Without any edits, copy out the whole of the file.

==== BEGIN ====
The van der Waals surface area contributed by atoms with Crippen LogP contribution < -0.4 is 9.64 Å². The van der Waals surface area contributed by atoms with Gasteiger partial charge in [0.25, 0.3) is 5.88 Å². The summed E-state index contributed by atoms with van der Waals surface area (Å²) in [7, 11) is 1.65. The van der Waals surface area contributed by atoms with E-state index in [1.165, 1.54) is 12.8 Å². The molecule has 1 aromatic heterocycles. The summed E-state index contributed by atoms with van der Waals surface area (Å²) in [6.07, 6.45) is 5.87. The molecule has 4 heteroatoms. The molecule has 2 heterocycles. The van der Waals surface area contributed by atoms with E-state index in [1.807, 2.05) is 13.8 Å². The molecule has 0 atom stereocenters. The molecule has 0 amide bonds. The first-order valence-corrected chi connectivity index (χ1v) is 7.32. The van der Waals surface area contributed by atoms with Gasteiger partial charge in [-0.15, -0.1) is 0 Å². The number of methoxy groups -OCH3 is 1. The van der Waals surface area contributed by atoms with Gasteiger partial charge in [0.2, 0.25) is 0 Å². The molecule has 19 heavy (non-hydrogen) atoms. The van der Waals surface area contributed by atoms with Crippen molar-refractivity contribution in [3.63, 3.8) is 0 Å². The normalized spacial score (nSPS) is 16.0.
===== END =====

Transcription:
The van der Waals surface area contributed by atoms with Crippen LogP contribution < -0.4 is 9.64 Å². The van der Waals surface area contributed by atoms with Gasteiger partial charge in [0.25, 0.3) is 5.88 Å². The summed E-state index contributed by atoms with van der Waals surface area (Å²) in [7, 11) is 1.65. The van der Waals surface area contributed by atoms with E-state index in [1.165, 1.54) is 12.8 Å². The molecule has 1 aromatic heterocycles. The summed E-state index contributed by atoms with van der Waals surface area (Å²) in [6.07, 6.45) is 5.87. The molecule has 4 heteroatoms. The molecule has 2 heterocycles. The van der Waals surface area contributed by atoms with E-state index in [1.807, 2.05) is 13.8 Å². The molecule has 0 atom stereocenters. The molecule has 0 amide bonds. The first-order valence-corrected chi connectivity index (χ1v) is 7.32. The van der Waals surface area contributed by atoms with Gasteiger partial charge in [-0.15, -0.1) is 0 Å². The number of methoxy groups -OCH3 is 1. The van der Waals surface area contributed by atoms with Gasteiger partial charge in [0.2, 0.25) is 0 Å². The molecule has 19 heavy (non-hydrogen) atoms. The van der Waals surface area contributed by atoms with Crippen molar-refractivity contribution in [3.63, 3.8) is 0 Å². The normalized spacial score (nSPS) is 16.0.